The socialism we want /2

Macdonald Stainsby mstainsby at SPAMtao.ca
Wed Jun 7 22:32:23 MDT 2000


> But doesn't Sweden itself have a fine record of successful non-market
> institutions -- powerful labor movements, nationalization of industries,
> public ownership of firms, hefty environmental laws, lots of aid and
> assistance to poorer countries, etc. -- which might be transferable to the
> European Union? Or has the market backlash of the 1980s and 1990s weakened
> or completely erased these gains?
>
> -- Dennis

Whether or not these gains are erased is irrelevant, Social Democracy was a
slight (only slight) possibility during the decades immediately following
WWII. It takes both a gutsy Soc Dem party AND several consecutive decades to
build a state like Sweeden or Denmark. Moreover, even if there was a chance
that real social democrats could win and hold power like they managed to in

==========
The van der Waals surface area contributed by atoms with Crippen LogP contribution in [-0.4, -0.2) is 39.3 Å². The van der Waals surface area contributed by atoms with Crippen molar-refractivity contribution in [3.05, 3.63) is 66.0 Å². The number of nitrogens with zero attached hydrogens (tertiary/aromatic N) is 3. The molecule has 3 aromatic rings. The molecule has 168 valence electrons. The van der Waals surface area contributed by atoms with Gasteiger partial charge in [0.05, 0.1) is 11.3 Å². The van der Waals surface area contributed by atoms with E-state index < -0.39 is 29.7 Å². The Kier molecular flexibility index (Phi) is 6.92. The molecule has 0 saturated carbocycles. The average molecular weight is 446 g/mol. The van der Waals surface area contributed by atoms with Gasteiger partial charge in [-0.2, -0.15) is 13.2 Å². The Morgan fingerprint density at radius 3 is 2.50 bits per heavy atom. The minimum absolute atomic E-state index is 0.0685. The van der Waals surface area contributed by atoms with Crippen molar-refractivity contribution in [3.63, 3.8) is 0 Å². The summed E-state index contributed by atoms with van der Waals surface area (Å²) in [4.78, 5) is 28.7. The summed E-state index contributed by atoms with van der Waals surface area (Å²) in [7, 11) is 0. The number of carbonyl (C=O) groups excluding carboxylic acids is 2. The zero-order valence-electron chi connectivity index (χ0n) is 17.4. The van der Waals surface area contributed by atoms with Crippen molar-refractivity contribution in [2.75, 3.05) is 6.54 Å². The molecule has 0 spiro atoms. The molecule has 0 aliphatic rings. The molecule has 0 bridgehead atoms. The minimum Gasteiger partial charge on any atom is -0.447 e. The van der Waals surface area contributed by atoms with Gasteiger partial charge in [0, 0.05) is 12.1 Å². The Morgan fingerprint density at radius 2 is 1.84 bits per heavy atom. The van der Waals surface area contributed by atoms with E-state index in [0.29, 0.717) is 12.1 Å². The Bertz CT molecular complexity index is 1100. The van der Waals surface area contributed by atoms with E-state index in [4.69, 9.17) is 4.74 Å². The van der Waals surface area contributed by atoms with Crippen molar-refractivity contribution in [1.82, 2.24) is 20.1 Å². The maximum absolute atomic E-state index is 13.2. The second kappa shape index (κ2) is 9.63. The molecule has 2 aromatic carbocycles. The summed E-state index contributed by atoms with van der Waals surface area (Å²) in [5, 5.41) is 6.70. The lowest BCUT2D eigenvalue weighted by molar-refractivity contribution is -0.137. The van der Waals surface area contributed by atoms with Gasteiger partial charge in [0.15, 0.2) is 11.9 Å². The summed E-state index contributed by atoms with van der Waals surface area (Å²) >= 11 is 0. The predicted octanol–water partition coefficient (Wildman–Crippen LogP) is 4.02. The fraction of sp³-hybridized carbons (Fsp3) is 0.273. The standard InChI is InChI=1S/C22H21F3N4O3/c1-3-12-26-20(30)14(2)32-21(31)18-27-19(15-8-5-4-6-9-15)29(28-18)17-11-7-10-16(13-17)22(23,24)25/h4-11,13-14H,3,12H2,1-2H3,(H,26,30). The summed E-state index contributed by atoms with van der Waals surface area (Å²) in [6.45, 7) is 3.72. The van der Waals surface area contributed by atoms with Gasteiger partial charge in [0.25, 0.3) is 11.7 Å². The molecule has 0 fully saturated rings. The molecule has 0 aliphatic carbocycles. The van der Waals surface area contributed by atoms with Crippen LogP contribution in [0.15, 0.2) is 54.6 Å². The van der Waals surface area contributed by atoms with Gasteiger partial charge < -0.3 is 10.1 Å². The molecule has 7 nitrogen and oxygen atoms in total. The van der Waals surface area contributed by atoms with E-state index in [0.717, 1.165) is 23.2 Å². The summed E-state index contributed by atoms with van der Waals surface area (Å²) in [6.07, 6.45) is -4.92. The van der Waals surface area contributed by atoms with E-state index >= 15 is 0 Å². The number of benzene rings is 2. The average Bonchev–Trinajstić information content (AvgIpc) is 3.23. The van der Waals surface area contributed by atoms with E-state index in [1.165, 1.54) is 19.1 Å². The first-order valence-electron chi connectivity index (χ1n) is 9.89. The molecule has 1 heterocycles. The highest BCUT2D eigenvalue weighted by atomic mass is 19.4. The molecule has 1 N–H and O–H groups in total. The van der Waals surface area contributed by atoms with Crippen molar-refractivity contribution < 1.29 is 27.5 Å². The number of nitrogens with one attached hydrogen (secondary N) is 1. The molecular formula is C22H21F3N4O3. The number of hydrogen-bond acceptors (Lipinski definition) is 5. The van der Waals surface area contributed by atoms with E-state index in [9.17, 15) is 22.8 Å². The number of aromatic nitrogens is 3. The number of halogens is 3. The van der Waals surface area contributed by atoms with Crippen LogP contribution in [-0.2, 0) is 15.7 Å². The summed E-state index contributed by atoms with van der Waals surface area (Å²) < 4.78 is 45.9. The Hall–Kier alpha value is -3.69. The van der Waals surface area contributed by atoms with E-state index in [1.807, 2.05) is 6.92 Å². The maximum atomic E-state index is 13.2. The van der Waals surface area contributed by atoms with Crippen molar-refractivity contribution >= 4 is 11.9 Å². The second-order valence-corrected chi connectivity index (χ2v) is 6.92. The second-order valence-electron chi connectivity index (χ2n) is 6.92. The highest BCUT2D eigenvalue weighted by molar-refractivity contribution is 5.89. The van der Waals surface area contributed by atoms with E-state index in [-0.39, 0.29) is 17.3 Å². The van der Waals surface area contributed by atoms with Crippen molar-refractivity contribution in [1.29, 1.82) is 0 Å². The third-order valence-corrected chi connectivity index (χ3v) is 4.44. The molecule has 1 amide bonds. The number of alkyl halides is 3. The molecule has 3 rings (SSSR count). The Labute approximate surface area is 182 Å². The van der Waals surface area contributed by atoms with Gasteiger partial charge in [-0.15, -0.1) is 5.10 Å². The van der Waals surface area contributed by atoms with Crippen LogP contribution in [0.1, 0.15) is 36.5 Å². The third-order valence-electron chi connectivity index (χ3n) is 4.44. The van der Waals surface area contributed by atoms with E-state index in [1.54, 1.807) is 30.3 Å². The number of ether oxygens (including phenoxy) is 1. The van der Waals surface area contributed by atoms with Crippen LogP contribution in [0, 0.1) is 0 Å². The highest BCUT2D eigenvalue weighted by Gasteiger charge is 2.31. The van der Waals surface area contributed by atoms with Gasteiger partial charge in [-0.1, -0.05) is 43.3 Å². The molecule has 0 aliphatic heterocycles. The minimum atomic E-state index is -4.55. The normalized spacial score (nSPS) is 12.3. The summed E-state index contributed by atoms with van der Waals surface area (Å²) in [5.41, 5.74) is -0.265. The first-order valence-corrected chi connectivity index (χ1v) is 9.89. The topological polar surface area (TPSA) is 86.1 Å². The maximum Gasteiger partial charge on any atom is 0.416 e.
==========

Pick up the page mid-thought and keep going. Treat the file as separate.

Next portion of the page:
Sweeden, they would still need the bounty of Imperialist profit to do it
without a major bourgeois backlash, leading to the destabilising and
eventually deposing of any state of this type. In other words, Social
Democracy, while preferable to "bare bones capitalism" is far less of an
option than ever before, even without recognising that the traditions of
SD's have been thown away by almost all their adherent parties. The Sweedish
"model" isn't one at all: Environmental laws, labour regulations, etc. have
benn achieved over decades, not this or that term of office. One term of
office for a social democratic party is usually worse than none; it allows
the state the opportunity to hold up said party as a failure, and in only
one or two terms, it will be.

I guess that just leaves the nasty prospect of building a revolution.

Macdonald






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